In recent years, the world has been awash in fiduciary regulatory for financial advisors, from the Future Of Financial Advice (FOFA) reforms in Australia, to the Retail Distribution Review (RDR) changes in the UK, and the Department of Labor’s rule here in the US, all focused on requiring financial advisors to act in the best interests of their clients, and to reduce or eliminate conflicts of interest (especially around commission compensation). Yet while the DoL fiduciary rule has been repeatedly delayed in the US, in many other countries the fiduciary reforms have already taken effect… and now we’re beginning to see the next stage of fiduciary legislation emerge.
In this week’s #OfficeHours with @MichaelKitces, my Tuesday 1PM EST broadcast via Periscope, we examine the new round of financial advisor regulation emerging in Australia, which focuses specifically on competency standards, and what it suggests about what may come next for advisor regulation in the US, and what financial advisors here should be thinking about in order to “future-proof” their own careers against potential future regulation!
Since adopting fiduciary requirements under the FOFA reforms (Future of Financial Advice) in the summer of 2012 and fully implementing those reforms in 2013 (in stark contrast to the ongoing debate in the US over DoL fiduciary which began around the same time but still isn’t fully imiplemented!), Australia has served as a place that advisors can look to see what trends may be coming in the future of financial advisor regulation.
And in that context, Australia has followed up their fiduciary standards with a new round of standards of financial advisor competency, as the reality is that it’s not enough to just have a fiduciary duty for financial advisors to act in the best interests of their clients, but it’s also essential for the advisor to have the technical competency and training needed to know what’s in the best interests of the client in the first place! In essence, the new competency rules would require that all financial advisors have a college Bachelor’s degree, a full professional year of experience, pass a comprehensive exam to demonstrate their competency in core knowledge domains, and commit to ongoing continuing education and ethics requirements. Notably, this is the exact same framework as the CFP Board’s “Four E’s” requirement that already exists in the US: Education, Exam, Experience, and Ethics.
However, just as not even 30% of advisors here in the US have the CFP marks, it is estimated that only about 25% of the financial advisors in Australia will be able to meet the new competency standards there. Accordingly, the regulators are providing a substantial transition period for Australian advisors.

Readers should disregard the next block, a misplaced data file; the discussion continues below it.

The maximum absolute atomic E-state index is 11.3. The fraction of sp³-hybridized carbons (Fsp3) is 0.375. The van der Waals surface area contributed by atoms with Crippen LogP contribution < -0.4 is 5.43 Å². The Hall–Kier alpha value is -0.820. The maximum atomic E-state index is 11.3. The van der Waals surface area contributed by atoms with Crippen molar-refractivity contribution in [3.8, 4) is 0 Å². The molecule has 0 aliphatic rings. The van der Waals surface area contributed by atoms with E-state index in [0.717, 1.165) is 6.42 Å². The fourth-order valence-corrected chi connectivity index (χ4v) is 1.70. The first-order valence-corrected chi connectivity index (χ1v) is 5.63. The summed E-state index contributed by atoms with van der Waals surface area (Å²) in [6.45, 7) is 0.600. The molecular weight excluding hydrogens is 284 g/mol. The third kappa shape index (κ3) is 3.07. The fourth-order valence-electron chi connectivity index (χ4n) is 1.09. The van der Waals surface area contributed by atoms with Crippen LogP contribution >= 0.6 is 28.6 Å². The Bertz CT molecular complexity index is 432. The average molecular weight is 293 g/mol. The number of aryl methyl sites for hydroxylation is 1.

This is important for advisors in the US, as it gives some hint about what may be the next shoe to drop in the regulation of financial advisors here, either in the form of literally requiring the CFP marks to practice – making CFP certification a minimum competency standard for all financial advisors rather than just a voluntary designation – or similar to Australia, some separate-but-similar competency requirement that’s administered directly by a government regulator or an independent entity the regulator creates.
On the plus side, the changes in Australia should not just improve competency to ensure there’s good advice, but also improve consumer trust in financial advisors in the first place. Because even if you show great warmth and caring for clients, if they don’t believe that financial advisors are competent in the first place, it’s difficult to build the necessary trust to have an effective advisor/client relationship. Which is why I think it’s such a big deal that Australia is now rolling out a financial advisor competency standard. Because lifting competency and education standards not only improves the quality of advice, but also trust in financial advisors.
But these changes also mean that, if you’re a financial advisor who wants to “future-proof” your own career, then you really should be reinvesting into advancing your education with programs like CFP certification. As Australia has shown, there will probably be some grace or transition period, so if you’re within 5-10 years of retirement already, you’ll likely be safe to just ride out the status quo. But if you’re younger than that, and still have a longer time horizon in the business, there’s increasingly a risk that once the first round of the fiduciary rule to act in clients’ best interests is done, the next round is going to be about competency standards… which means it may be a good idea to get started future-proofing your own career sooner rather than later! And if you are a CFP certificant today, and you use that to differentiate yourself from the 70% of advisors who don’t, recognize that it’s not going to be a sustainable differentiator for you once the regulators lift the competency standards for everyone… which again highlights the importance of developing your niche and specialization, so that you can stay one step ahead.
The bottom line, though, is just to recognize that much like Australia served as an indicator for what regulation was to come under DoL fiduciary (with a fiduciary rule that took effect 5+ years ahead of the US), Australia’s new adoption of competency standards for financial advisors may be a good indication of where the regulatory focus will be next in a post-fiduciary world in the US. Which means, if you haven’t invested in your education to meet such standards, you may want to start now. And even if you have, it’s important to realize that merely fulfilling the “four E’s” going forward will no longer be a differentiator!